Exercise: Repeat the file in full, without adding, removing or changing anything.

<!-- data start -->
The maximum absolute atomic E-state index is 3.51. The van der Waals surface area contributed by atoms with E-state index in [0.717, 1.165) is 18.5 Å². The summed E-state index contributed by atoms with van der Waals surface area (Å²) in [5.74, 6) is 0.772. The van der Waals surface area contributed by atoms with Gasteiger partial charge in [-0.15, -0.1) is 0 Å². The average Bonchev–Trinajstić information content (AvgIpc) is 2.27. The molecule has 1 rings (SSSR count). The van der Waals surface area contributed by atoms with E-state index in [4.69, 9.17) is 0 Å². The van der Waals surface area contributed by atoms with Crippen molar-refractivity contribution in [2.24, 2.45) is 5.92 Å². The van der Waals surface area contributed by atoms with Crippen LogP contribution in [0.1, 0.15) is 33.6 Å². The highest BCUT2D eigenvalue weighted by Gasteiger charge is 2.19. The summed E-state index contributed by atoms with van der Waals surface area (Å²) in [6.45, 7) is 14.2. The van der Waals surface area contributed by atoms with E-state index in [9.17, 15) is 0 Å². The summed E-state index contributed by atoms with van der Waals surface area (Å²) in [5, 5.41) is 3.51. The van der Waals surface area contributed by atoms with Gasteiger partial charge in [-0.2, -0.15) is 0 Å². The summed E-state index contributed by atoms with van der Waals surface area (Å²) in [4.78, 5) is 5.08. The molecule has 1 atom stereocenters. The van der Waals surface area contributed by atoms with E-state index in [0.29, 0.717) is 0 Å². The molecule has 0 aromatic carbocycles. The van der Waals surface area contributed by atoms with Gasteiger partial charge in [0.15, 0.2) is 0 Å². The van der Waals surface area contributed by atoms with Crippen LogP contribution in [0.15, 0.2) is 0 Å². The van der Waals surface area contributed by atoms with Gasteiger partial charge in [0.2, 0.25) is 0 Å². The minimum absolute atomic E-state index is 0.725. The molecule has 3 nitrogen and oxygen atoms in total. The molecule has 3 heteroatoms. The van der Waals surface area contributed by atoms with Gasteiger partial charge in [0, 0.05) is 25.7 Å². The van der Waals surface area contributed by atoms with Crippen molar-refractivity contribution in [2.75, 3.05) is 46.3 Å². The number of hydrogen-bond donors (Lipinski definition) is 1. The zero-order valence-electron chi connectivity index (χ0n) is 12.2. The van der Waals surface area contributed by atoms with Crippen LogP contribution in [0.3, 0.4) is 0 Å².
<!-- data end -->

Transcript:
The maximum absolute atomic E-state index is 3.51. The van der Waals surface area contributed by atoms with E-state index in [0.717, 1.165) is 18.5 Å². The summed E-state index contributed by atoms with van der Waals surface area (Å²) in [5.74, 6) is 0.772. The van der Waals surface area contributed by atoms with Gasteiger partial charge in [-0.15, -0.1) is 0 Å². The average Bonchev–Trinajstić information content (AvgIpc) is 2.27. The molecule has 1 rings (SSSR count). The van der Waals surface area contributed by atoms with E-state index in [4.69, 9.17) is 0 Å². The van der Waals surface area contributed by atoms with Crippen molar-refractivity contribution in [2.24, 2.45) is 5.92 Å². The van der Waals surface area contributed by atoms with Crippen LogP contribution in [0.1, 0.15) is 33.6 Å². The highest BCUT2D eigenvalue weighted by Gasteiger charge is 2.19. The summed E-state index contributed by atoms with van der Waals surface area (Å²) in [6.45, 7) is 14.2. The van der Waals surface area contributed by atoms with E-state index in [9.17, 15) is 0 Å². The summed E-state index contributed by atoms with van der Waals surface area (Å²) in [5, 5.41) is 3.51. The van der Waals surface area contributed by atoms with Gasteiger partial charge in [-0.2, -0.15) is 0 Å². The summed E-state index contributed by atoms with van der Waals surface area (Å²) in [4.78, 5) is 5.08. The molecule has 1 atom stereocenters. The van der Waals surface area contributed by atoms with E-state index in [0.29, 0.717) is 0 Å². The molecule has 0 aromatic carbocycles. The van der Waals surface area contributed by atoms with Gasteiger partial charge in [0.15, 0.2) is 0 Å². The van der Waals surface area contributed by atoms with Crippen LogP contribution in [0.15, 0.2) is 0 Å². The van der Waals surface area contributed by atoms with Gasteiger partial charge in [0.2, 0.25) is 0 Å². The minimum absolute atomic E-state index is 0.725. The molecule has 3 nitrogen and oxygen atoms in total. The molecule has 3 heteroatoms. The van der Waals surface area contributed by atoms with Gasteiger partial charge in [0, 0.05) is 25.7 Å². The van der Waals surface area contributed by atoms with Crippen molar-refractivity contribution in [2.75, 3.05) is 46.3 Å². The number of hydrogen-bond donors (Lipinski definition) is 1. The zero-order valence-electron chi connectivity index (χ0n) is 12.2. The van der Waals surface area contributed by atoms with Crippen LogP contribution in [0.3, 0.4) is 0 Å².